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The memory subsystem accounts for a significant cost and power budget of a computer system. Current DRAM-based main memory systems are starting to hit the power and cost limit. An alternative memory technology that uses resistance contrast in phase-change materials is being actively investigated in the circuits community. <i>Phase Change Memory (PCM)</i>(More)
This paper investigates the problem of partitioning a shared cache between multiple concurrently executing applications. The commonly used LRU policy implicitly partitions a shared cache on a demand basis, giving more cache resources to the application that has a high demand and fewer cache resources to the application that has a low demand. However, a(More)
The commonly used LRU replacement policy is susceptible to thrashing for memory-intensive workloads that have a working set greater than the available cache size. For such applications, the majority of lines traverse from the MRU position to the LRU position without receiving any cache hits, resulting in inefficient use of cache space. Cache performance can(More)
Phase Change Memory (PCM) is an emerging memory technology that can increase main memory capacity in a cost-effective and power-efficient manner. However, PCM cells can endure only a maximum of 10<sup>7</sup> - 10<sup>8</sup> writes, making a PCM based system have a lifetime of only a few years under ideal conditions. Furthermore, we show that(More)
As processor speeds increase and memory latency becomes more critical, intelligent design and management of secondary caches becomes increasingly important. The efficiency of current set-associative caches is reduced because programs exhibit a non-uniform distribution of memory accesses across different cache sets. We propose a technique to vary the(More)
This paper analyzes the design trade-offs in architecting large-scale DRAM caches. Prior research, including the recent work from Loh and Hill, have organized DRAM caches similar to conventional caches. In this paper, we contend that some of the basic design decisions typically made for conventional caches (such as serialization of tag and data access,(More)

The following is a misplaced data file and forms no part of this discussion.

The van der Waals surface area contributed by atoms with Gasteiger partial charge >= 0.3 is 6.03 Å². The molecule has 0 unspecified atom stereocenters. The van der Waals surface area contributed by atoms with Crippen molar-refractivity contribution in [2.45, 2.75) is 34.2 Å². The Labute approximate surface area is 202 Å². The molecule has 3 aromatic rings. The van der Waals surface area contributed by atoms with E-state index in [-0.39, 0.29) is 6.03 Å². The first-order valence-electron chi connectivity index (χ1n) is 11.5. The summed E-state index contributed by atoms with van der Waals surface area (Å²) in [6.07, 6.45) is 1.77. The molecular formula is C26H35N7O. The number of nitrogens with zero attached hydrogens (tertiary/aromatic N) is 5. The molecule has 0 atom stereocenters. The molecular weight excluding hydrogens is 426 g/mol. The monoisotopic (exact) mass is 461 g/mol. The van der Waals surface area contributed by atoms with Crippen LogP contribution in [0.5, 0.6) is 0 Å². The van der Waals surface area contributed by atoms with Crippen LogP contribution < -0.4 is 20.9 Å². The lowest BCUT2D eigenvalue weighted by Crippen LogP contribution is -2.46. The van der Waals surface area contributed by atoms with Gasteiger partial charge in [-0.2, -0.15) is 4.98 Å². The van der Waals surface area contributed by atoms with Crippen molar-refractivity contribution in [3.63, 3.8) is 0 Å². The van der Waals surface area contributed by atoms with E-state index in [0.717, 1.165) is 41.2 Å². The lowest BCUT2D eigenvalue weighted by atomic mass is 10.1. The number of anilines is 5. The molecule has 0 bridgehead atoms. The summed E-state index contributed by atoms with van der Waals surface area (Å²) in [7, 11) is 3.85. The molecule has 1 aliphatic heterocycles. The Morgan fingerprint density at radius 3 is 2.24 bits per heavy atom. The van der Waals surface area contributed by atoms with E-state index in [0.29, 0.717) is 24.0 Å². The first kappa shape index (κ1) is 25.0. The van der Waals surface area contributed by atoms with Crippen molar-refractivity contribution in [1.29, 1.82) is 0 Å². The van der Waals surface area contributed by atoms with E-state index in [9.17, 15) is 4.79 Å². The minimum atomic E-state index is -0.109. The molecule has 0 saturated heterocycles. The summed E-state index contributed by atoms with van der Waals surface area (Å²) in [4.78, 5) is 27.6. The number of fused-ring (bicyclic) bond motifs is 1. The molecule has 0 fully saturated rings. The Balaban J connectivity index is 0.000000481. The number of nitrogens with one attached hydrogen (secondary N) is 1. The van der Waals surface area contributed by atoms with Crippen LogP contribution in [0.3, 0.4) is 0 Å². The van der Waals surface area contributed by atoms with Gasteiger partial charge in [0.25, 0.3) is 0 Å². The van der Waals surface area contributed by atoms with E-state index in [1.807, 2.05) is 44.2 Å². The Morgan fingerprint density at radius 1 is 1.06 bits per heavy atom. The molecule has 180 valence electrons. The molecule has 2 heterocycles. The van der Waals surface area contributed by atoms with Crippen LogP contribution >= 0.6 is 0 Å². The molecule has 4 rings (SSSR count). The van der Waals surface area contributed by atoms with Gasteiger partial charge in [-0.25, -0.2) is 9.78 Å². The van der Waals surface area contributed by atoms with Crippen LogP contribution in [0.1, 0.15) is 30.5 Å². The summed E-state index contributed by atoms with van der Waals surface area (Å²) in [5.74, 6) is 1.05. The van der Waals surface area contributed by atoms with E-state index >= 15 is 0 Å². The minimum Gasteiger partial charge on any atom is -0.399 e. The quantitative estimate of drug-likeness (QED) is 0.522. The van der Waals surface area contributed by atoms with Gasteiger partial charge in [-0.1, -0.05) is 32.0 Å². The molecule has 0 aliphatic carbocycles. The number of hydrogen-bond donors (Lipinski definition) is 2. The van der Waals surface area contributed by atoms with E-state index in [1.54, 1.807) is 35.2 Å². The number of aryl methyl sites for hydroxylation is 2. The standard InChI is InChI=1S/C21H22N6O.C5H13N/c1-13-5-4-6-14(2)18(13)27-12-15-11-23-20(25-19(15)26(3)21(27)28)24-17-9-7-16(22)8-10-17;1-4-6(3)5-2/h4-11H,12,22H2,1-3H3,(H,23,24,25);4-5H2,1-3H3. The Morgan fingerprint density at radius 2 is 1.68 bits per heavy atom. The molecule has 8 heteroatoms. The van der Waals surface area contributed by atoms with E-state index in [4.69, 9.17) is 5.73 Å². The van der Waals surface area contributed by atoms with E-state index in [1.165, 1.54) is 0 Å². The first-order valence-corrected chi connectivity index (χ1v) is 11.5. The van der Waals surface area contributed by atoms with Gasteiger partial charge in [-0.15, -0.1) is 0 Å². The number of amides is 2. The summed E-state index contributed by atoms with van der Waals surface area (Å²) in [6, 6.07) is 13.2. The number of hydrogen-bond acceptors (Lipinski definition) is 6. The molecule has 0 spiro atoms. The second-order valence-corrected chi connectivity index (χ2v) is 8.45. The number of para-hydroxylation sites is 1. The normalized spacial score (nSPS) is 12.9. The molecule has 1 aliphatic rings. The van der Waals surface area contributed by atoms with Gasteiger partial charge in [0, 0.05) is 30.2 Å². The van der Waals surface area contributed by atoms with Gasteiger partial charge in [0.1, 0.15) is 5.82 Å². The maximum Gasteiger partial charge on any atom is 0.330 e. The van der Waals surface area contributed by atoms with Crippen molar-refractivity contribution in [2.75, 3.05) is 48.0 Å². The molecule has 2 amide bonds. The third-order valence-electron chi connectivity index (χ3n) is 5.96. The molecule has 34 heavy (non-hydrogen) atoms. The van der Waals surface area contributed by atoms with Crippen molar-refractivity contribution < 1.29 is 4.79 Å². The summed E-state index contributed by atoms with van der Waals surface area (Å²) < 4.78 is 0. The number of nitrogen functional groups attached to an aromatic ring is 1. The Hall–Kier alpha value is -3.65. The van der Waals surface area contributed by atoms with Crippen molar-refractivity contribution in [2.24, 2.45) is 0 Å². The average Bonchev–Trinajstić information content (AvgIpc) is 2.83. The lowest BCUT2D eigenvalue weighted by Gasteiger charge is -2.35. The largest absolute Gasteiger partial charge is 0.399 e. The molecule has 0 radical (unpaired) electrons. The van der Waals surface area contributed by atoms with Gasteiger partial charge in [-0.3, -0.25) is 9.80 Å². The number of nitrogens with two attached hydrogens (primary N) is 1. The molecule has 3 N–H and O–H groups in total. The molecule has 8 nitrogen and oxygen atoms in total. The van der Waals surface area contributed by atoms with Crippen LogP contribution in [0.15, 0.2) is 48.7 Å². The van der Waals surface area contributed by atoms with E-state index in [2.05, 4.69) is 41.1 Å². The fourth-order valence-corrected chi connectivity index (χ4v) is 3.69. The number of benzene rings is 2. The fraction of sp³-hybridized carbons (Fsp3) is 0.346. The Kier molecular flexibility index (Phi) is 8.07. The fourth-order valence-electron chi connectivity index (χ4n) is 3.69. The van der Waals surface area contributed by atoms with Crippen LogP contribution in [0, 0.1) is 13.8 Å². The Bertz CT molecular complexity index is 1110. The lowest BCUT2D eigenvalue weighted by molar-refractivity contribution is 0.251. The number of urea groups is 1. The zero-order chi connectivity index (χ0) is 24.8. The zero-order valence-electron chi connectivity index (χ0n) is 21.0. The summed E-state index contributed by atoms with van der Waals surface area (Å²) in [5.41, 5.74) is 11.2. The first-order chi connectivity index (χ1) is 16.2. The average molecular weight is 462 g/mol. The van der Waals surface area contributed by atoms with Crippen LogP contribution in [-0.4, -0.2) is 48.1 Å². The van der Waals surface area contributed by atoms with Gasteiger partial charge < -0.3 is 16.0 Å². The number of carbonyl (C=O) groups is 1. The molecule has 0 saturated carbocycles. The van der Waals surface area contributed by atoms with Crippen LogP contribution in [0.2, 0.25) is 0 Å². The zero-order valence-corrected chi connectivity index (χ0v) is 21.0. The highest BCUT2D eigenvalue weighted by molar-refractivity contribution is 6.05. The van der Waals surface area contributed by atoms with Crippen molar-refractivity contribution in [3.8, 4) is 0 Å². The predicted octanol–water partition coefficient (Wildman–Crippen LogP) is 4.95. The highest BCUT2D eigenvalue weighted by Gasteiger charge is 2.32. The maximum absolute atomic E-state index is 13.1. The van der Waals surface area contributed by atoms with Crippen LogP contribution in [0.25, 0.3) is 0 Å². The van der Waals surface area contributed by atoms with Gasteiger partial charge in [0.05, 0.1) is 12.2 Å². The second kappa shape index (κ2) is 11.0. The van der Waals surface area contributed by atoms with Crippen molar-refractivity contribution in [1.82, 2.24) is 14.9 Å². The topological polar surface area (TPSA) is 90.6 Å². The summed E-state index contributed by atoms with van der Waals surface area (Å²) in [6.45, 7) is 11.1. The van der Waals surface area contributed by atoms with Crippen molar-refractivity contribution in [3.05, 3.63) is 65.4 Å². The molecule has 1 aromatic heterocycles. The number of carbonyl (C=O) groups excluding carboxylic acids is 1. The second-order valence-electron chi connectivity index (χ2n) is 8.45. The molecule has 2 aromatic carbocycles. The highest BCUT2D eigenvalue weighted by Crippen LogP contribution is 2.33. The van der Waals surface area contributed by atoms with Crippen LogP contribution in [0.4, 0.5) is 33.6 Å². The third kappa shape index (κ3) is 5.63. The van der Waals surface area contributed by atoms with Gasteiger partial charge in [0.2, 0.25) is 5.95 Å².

Chip Multiprocessors (CMPs) allow different applications to concurrently execute on a single chip. When applications with differing demands for memory compete for a shared cache, the conventional LRU replacement policy can significantly degrade cache performance when the aggregate working set size is greater than the shared cache. In such cases, shared(More)
To improve the performance of a single application on Chip Multiprocessors (CMPs), the application must be split into threads which execute concurrently on multiple cores. In multi-threaded applications, critical sections are used to ensure that only one thread accesses shared data at any given time. Critical sections can serialize the execution of threads,(More)
Performance loss due to long-latency memory accesses can be reduced by servicing multiple memory accesses concurrently. The notion of generating and servicing long-latency cache misses in parallel is called Memory Level Parallelism (MLP). MLP is not uniform across cache misses - some misses occur in isolation while some occur in parallel with other misses.(More)
Phase Change Memory (PCM) is a promising technology for building future main memory systems. A prominent characteristic of PCM is that it has write latency much higher than read latency. Servicing such slow writes causes significant contention for read requests. For our baseline PCM system, the slow writes increase the effective read latency by almost 2X,(More)